The American Council on Education yesterday said a newspaper report listing five math questions that it claimed former heavyweight champion Mike Tyson could not answer last month in failing his General Education Development (GED) exam was erroneous.

The five math questions -- among the 56 on the test -- reprinted by the New York Daily News Sunday are not included in the current or recent battery of GED tests, or in the practice test available to the public, said David Merkowitz, spokesman for the Washington-based organization, which publishes, distributes and manages the tests. Merkowitz said the questions were not phrased as they would be on the GED and added that the multiple-choice questions have five possible answers, not four as reported in the Daily News.

If Tyson had passed the high school equivalency exam, he would have had three months taken off his six-year jail sentence for raping a beauty pageant contestant in Indianapolis in July 1991, making him eligible to be released from the Indiana Youth Center in Plainfield in February.

The Daily News reported Saturday that Tyson failed the GED because of a low score on the mathematics section of the 7 1/2-hour, five-part test administered over two days. To illustrate the difficulty of the math section, the newspaper reprinted five questions that Tyson purportedly could not answer. The newspaper cited Bert Sugar, publisher of Boxing Illustrated, as its source. Sugar said anybody who could answer the questions "probably could qualify as a nuclear scientist."

The Associated Press later in the day moved a report based on the Daily News story, and the wire- service story received prominent play Sunday in The Washington Post and other newspapers nationwide.

Sugar stood by his story yesterday, and Daily News editor-in-chief Martin Dunn said the newspaper stood by Sugar.

"Mr. Sugar stands by where he got {the questions} from and what we reported, and that's good enough for me," Dunn said.

In the Daily News story, Sugar cited as his source a friend at the New York State Department of Education who "gave, or better put, bootlegged to me the section Tyson failed." Sugar declined to reveal the source, saying he did not want to get the person in trouble.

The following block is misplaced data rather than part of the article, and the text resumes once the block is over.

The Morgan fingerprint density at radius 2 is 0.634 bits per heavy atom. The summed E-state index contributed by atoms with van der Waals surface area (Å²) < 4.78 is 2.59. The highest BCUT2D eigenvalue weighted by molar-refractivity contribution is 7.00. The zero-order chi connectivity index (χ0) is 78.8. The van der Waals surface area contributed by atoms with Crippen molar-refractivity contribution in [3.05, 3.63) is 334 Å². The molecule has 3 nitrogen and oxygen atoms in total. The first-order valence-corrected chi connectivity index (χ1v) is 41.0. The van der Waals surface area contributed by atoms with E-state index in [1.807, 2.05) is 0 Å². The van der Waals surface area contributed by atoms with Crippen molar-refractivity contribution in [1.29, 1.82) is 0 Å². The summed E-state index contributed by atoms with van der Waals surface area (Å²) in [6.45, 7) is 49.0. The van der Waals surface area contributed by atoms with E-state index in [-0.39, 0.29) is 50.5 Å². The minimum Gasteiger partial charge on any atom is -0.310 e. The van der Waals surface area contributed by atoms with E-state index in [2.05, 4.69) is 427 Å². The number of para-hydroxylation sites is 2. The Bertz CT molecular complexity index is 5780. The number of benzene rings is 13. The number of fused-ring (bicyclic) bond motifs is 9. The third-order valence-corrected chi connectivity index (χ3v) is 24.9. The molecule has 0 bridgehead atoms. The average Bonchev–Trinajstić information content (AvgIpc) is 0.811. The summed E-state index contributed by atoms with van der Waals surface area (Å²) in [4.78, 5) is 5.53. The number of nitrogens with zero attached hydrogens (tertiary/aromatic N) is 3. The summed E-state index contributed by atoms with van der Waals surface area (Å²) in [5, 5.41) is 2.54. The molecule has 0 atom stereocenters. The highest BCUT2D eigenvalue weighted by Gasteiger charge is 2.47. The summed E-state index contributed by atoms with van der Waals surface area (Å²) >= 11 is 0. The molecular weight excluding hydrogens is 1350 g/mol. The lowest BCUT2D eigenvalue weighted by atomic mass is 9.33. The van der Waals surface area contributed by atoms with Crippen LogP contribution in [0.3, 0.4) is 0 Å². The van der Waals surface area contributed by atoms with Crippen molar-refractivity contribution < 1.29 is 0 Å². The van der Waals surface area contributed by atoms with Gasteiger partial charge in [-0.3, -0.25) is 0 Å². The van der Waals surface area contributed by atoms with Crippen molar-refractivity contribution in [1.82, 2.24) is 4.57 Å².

"If somebody perpetrated a hoax, it may have been on {Sugar}. It's a lot of trouble for a hoax," said Daily News associate sports editor Bill Gallo, who wrote the story. "He's tipped me on a couple of things that were no hoaxes. In my experience, he's never delivered a hoax to me."

Sugar said he would stand by his source until the testing service permitted an impartial observer to verify that the five questions he supplied to the Daily News did not exist. Sugar said he thinks the testing service doesn't want to admit the test had been compromised.

Sugar also said that all he knew was published in the Daily News story and that he was releasing the information to correct the false impression that Tyson had failed the entire test.

Merkowitz declined the request for an impartial observer, saying that no other national testing service would acquiesce to one either. He also said that ACE's concern was for the 800,000 people who take the GED test annually and the employers who rely on the integrity of the tests.

"We just want to be sure that nobody is under the impression that the questions on these tests are easily obtainable or that those questions actually appear on the test."

Tyson took the GED test for the first time March 15-16 at the Plainfield facility. He would be the only person to receive a copy of the results, and he can take the test again in three months. The test's five sections are math, science, writing, social studies and literature and the arts.

Attempts to reach Tyson, promoter Don King and Tyson's attorney Alan Dershowitz were unsuccessful yesterday.